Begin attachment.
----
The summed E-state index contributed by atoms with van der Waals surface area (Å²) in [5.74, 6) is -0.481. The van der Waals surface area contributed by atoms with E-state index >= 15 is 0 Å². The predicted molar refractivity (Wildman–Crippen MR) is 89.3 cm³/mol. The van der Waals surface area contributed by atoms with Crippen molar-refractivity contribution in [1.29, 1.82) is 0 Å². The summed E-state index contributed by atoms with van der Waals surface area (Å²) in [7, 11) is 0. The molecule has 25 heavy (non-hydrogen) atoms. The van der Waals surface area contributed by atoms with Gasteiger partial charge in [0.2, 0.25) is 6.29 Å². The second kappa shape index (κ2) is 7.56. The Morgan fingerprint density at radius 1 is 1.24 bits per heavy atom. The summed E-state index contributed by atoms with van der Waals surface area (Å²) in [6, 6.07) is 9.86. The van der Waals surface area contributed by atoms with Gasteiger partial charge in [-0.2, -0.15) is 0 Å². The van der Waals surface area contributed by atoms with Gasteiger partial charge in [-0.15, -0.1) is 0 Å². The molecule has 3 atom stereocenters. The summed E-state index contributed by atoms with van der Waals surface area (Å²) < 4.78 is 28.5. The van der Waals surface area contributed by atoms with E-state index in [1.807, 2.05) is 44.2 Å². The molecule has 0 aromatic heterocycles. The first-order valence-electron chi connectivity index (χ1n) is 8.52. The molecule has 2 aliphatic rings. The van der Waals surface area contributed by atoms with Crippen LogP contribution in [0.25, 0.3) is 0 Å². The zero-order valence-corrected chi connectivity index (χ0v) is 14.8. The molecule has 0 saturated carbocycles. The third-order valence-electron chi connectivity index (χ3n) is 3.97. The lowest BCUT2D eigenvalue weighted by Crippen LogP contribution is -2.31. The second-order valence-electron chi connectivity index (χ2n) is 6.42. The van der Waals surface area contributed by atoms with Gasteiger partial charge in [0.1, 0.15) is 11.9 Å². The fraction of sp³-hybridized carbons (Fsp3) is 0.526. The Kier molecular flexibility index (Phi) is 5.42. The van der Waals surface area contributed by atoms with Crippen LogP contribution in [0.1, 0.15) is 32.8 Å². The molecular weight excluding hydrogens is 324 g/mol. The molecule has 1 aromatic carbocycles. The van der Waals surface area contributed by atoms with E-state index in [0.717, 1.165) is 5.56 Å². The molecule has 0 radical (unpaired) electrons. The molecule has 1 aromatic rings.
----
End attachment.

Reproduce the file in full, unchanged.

The summed E-state index contributed by atoms with van der Waals surface area (Å²) in [5.74, 6) is -0.481. The van der Waals surface area contributed by atoms with E-state index >= 15 is 0 Å². The predicted molar refractivity (Wildman–Crippen MR) is 89.3 cm³/mol. The van der Waals surface area contributed by atoms with Crippen molar-refractivity contribution in [1.29, 1.82) is 0 Å². The summed E-state index contributed by atoms with van der Waals surface area (Å²) in [7, 11) is 0. The molecule has 25 heavy (non-hydrogen) atoms. The van der Waals surface area contributed by atoms with Gasteiger partial charge in [0.2, 0.25) is 6.29 Å². The second kappa shape index (κ2) is 7.56. The Morgan fingerprint density at radius 1 is 1.24 bits per heavy atom. The summed E-state index contributed by atoms with van der Waals surface area (Å²) in [6, 6.07) is 9.86. The van der Waals surface area contributed by atoms with Gasteiger partial charge in [-0.2, -0.15) is 0 Å². The van der Waals surface area contributed by atoms with Gasteiger partial charge in [-0.15, -0.1) is 0 Å². The molecule has 3 atom stereocenters. The summed E-state index contributed by atoms with van der Waals surface area (Å²) < 4.78 is 28.5. The van der Waals surface area contributed by atoms with E-state index in [1.807, 2.05) is 44.2 Å². The molecule has 0 aromatic heterocycles. The first-order valence-electron chi connectivity index (χ1n) is 8.52. The molecule has 2 aliphatic rings. The van der Waals surface area contributed by atoms with Crippen LogP contribution in [0.25, 0.3) is 0 Å². The zero-order valence-corrected chi connectivity index (χ0v) is 14.8. The molecule has 0 saturated carbocycles. The third-order valence-electron chi connectivity index (χ3n) is 3.97. The lowest BCUT2D eigenvalue weighted by Crippen LogP contribution is -2.31. The second-order valence-electron chi connectivity index (χ2n) is 6.42. The van der Waals surface area contributed by atoms with Gasteiger partial charge in [0.1, 0.15) is 11.9 Å². The fraction of sp³-hybridized carbons (Fsp3) is 0.526. The Kier molecular flexibility index (Phi) is 5.42. The van der Waals surface area contributed by atoms with Crippen LogP contribution in [0.1, 0.15) is 32.8 Å². The molecular weight excluding hydrogens is 324 g/mol. The molecule has 1 aromatic carbocycles. The van der Waals surface area contributed by atoms with E-state index in [0.717, 1.165) is 5.56 Å². The molecule has 0 radical (unpaired) electrons. The molecule has 1 aromatic rings.